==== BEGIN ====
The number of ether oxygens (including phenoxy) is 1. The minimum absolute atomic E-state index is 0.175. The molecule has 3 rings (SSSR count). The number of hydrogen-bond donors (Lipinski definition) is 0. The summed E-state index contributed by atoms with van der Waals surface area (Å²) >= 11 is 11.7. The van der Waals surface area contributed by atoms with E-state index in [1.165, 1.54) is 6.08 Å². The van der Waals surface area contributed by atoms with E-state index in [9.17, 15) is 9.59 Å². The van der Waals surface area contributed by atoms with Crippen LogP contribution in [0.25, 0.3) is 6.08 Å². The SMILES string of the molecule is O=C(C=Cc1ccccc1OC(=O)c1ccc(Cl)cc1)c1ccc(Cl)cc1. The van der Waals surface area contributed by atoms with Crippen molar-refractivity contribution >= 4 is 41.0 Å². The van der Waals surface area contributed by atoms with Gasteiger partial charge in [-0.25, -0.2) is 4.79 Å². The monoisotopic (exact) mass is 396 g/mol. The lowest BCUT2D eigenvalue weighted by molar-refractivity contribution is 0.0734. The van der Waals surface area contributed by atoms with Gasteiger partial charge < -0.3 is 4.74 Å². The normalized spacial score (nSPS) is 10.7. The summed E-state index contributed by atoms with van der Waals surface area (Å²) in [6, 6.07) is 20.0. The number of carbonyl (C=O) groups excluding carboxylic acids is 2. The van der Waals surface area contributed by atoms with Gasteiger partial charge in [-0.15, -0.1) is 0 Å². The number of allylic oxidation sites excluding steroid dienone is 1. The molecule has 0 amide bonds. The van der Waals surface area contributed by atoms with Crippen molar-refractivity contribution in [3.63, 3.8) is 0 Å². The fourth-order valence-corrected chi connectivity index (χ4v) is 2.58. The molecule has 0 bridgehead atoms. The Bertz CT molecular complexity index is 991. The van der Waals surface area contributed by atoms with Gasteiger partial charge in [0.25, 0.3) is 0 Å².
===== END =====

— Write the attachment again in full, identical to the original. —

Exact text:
The number of ether oxygens (including phenoxy) is 1. The minimum absolute atomic E-state index is 0.175. The molecule has 3 rings (SSSR count). The number of hydrogen-bond donors (Lipinski definition) is 0. The summed E-state index contributed by atoms with van der Waals surface area (Å²) >= 11 is 11.7. The van der Waals surface area contributed by atoms with E-state index in [1.165, 1.54) is 6.08 Å². The van der Waals surface area contributed by atoms with E-state index in [9.17, 15) is 9.59 Å². The van der Waals surface area contributed by atoms with Crippen LogP contribution in [0.25, 0.3) is 6.08 Å². The SMILES string of the molecule is O=C(C=Cc1ccccc1OC(=O)c1ccc(Cl)cc1)c1ccc(Cl)cc1. The van der Waals surface area contributed by atoms with Crippen molar-refractivity contribution >= 4 is 41.0 Å². The van der Waals surface area contributed by atoms with Gasteiger partial charge in [-0.25, -0.2) is 4.79 Å². The monoisotopic (exact) mass is 396 g/mol. The lowest BCUT2D eigenvalue weighted by molar-refractivity contribution is 0.0734. The van der Waals surface area contributed by atoms with Gasteiger partial charge < -0.3 is 4.74 Å². The normalized spacial score (nSPS) is 10.7. The summed E-state index contributed by atoms with van der Waals surface area (Å²) in [6, 6.07) is 20.0. The number of carbonyl (C=O) groups excluding carboxylic acids is 2. The van der Waals surface area contributed by atoms with Gasteiger partial charge in [-0.15, -0.1) is 0 Å². The number of allylic oxidation sites excluding steroid dienone is 1. The molecule has 0 amide bonds. The van der Waals surface area contributed by atoms with Crippen molar-refractivity contribution in [3.63, 3.8) is 0 Å². The fourth-order valence-corrected chi connectivity index (χ4v) is 2.58. The molecule has 0 bridgehead atoms. The Bertz CT molecular complexity index is 991. The van der Waals surface area contributed by atoms with Gasteiger partial charge in [0.25, 0.3) is 0 Å².